Crack, you're under attack
Matt O. | Boone, NC | 12/29/2003
(5 out of 5 stars)
"The reason that a cd like this has garnered so many bad ratings is because people keep trying to classify it. They want to call it dance, dj, hip-hop...whatever. What makes this album great for me is that it defies classification. Its as if rap, trip-hop, house, techno, and disco had an orgy, and the Lo Fidelity All-Stars gave birth to the b-stard child of it all.Yes, "Battleflag" is an incredible track, and it may be the best track the album has to offer, but its certainly not the only thing worth listening to. For people who just want straight forward dance tracks, there's "Kool Roc Bass", "Blisters On My Brain", and "Lazer Sheep Dip Funk" (which is still one of the funkiest tracks I've ever heard). For people with a desire to bump/grind, there is no better track than "Will I Get Out of Jail", which has a final minute and a half composed of orgasm noises. And "I Used To Fall In Love" is a slow-dance with an open-minded significant other. But with the changes in tone on the cd, it becomes painfully obvious that this doesn't work as just a background cd at a party.Aside from "Battleflag", my two favorite tracks don't fit the idea of this as a party disc at all. The title track "How To Operate With A Blown Mind" is astounding. Minimal music for the first few minutes, while vocalist The Wrekked Train walks through the streets with a microphone and a bottle, ranting like a quiet maniac. You hear him cough, lose his place, f--- up the meter, and curse randomly, but its natural. It's real freestyling. Likewise the last track, "Nightime Story" has a sound more like Portishead than Chemical Brothers. While the All-Stars could have easily ended their cd with another funky dance hit, they instead sampled Three Degrees and made a somber lament which still plays well with the bass cranked to 11. Its a great end to a great, and vastly underrated cd."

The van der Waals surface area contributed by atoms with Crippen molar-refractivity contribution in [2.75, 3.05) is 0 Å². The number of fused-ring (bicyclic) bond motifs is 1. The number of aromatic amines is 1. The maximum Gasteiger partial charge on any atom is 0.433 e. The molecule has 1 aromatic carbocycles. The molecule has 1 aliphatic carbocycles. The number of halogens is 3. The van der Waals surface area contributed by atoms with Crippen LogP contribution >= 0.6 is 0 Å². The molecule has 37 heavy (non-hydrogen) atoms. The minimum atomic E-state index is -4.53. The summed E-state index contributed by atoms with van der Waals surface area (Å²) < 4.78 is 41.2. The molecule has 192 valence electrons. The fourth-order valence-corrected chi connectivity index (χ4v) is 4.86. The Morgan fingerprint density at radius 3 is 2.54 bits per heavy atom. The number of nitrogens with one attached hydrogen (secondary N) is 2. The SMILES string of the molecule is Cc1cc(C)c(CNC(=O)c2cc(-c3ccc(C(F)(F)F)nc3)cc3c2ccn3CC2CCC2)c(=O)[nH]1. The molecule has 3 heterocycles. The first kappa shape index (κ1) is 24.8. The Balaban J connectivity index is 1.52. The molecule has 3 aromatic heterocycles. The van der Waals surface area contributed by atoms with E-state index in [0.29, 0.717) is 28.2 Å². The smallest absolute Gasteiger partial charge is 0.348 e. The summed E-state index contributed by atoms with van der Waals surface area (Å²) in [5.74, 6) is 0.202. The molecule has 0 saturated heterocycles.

Hugh Jazz | Smallville, U.S.A. | 04/07/2000
(4 out of 5 stars)
"Judging by the one-star reviews (in particular the one from the Toronto head below) merely confirms that, for the most part, when it comes to electronic music, the pop crowd is more interested in safe, club-ready, poppish grooves (for the record: The Chemicals are a shadow of their former selves, and Fatboy is steadily headed into repetition hell.) This is so deeply embedded into the pop psyche that when an artist/collective like the Lo-Fi All-Stars releases an album like this, it gets judged according to a flawed criterion.Those that say it's not funky enough have barely scratched the surface of this album. The funk is there...under a bed of dj scratching and sampled instrumentation. Aside from the hit "Battleflag", there's the hard drum kicks of "Kasparov's Revenge" and "Blisters on the Brain". And let's not forget the zenith of the album, "Lazer Sheep Dip Funk", which hijacks the theme to "The Way We Were" and seamlessly blends it with the ol' skool stylings of UTFO, resulting in a helluva rump-shaker.Those that complain about Wrekked Train's incoherence...well, it can be hard to swallow, considering how much Guiness he imbibed while recording it. But many times on the album, especially on the intro, he manages to come up with some of the wittiest word constructs on any album of any genre.Admittedly, there are some tracks that take a while to find a groove (the title song, for example), but, all in all, this is a griity, fully-realized piece of sonic wizardry."